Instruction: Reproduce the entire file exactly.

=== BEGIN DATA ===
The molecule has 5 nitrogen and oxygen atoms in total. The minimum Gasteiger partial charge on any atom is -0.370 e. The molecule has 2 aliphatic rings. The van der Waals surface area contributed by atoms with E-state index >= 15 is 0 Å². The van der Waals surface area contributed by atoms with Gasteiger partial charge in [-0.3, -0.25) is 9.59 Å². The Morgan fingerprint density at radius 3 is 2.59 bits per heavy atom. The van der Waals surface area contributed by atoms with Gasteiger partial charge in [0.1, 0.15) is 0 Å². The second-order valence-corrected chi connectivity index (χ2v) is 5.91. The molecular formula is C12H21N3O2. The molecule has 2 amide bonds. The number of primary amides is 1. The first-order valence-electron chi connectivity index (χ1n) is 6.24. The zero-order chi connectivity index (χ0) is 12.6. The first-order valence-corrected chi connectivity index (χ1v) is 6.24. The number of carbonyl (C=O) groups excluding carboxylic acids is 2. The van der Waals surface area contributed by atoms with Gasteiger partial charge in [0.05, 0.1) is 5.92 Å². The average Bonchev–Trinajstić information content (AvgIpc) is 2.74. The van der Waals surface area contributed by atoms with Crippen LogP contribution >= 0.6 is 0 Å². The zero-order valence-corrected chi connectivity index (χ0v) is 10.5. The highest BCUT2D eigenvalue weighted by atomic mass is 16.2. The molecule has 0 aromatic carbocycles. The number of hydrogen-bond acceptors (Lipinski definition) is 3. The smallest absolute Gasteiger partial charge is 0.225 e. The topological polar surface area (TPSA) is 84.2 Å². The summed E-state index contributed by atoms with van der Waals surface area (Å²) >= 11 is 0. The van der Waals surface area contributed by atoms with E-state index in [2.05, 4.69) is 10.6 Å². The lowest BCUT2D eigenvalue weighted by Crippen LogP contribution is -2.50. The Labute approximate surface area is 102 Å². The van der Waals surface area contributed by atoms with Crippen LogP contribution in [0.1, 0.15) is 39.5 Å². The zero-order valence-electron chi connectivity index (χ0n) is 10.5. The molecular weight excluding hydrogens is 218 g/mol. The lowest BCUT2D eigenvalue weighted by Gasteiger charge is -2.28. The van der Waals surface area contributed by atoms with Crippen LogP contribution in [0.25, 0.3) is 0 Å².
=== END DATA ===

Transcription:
The molecule has 5 nitrogen and oxygen atoms in total. The minimum Gasteiger partial charge on any atom is -0.370 e. The molecule has 2 aliphatic rings. The van der Waals surface area contributed by atoms with E-state index >= 15 is 0 Å². The van der Waals surface area contributed by atoms with Gasteiger partial charge in [-0.3, -0.25) is 9.59 Å². The Morgan fingerprint density at radius 3 is 2.59 bits per heavy atom. The van der Waals surface area contributed by atoms with Gasteiger partial charge in [0.1, 0.15) is 0 Å². The second-order valence-corrected chi connectivity index (χ2v) is 5.91. The molecular formula is C12H21N3O2. The molecule has 2 amide bonds. The number of primary amides is 1. The first-order valence-electron chi connectivity index (χ1n) is 6.24. The zero-order chi connectivity index (χ0) is 12.6. The first-order valence-corrected chi connectivity index (χ1v) is 6.24. The number of carbonyl (C=O) groups excluding carboxylic acids is 2. The van der Waals surface area contributed by atoms with Gasteiger partial charge in [0.05, 0.1) is 5.92 Å². The average Bonchev–Trinajstić information content (AvgIpc) is 2.74. The van der Waals surface area contributed by atoms with Crippen LogP contribution >= 0.6 is 0 Å². The zero-order valence-corrected chi connectivity index (χ0v) is 10.5. The highest BCUT2D eigenvalue weighted by atomic mass is 16.2. The molecule has 0 aromatic carbocycles. The number of hydrogen-bond acceptors (Lipinski definition) is 3. The smallest absolute Gasteiger partial charge is 0.225 e. The topological polar surface area (TPSA) is 84.2 Å². The summed E-state index contributed by atoms with van der Waals surface area (Å²) >= 11 is 0. The van der Waals surface area contributed by atoms with E-state index in [2.05, 4.69) is 10.6 Å². The lowest BCUT2D eigenvalue weighted by Crippen LogP contribution is -2.50. The Labute approximate surface area is 102 Å². The van der Waals surface area contributed by atoms with Crippen LogP contribution in [0.1, 0.15) is 39.5 Å². The zero-order valence-electron chi connectivity index (χ0n) is 10.5. The molecular weight excluding hydrogens is 218 g/mol. The lowest BCUT2D eigenvalue weighted by Gasteiger charge is -2.28. The van der Waals surface area contributed by atoms with Crippen LogP contribution in [0.25, 0.3) is 0 Å².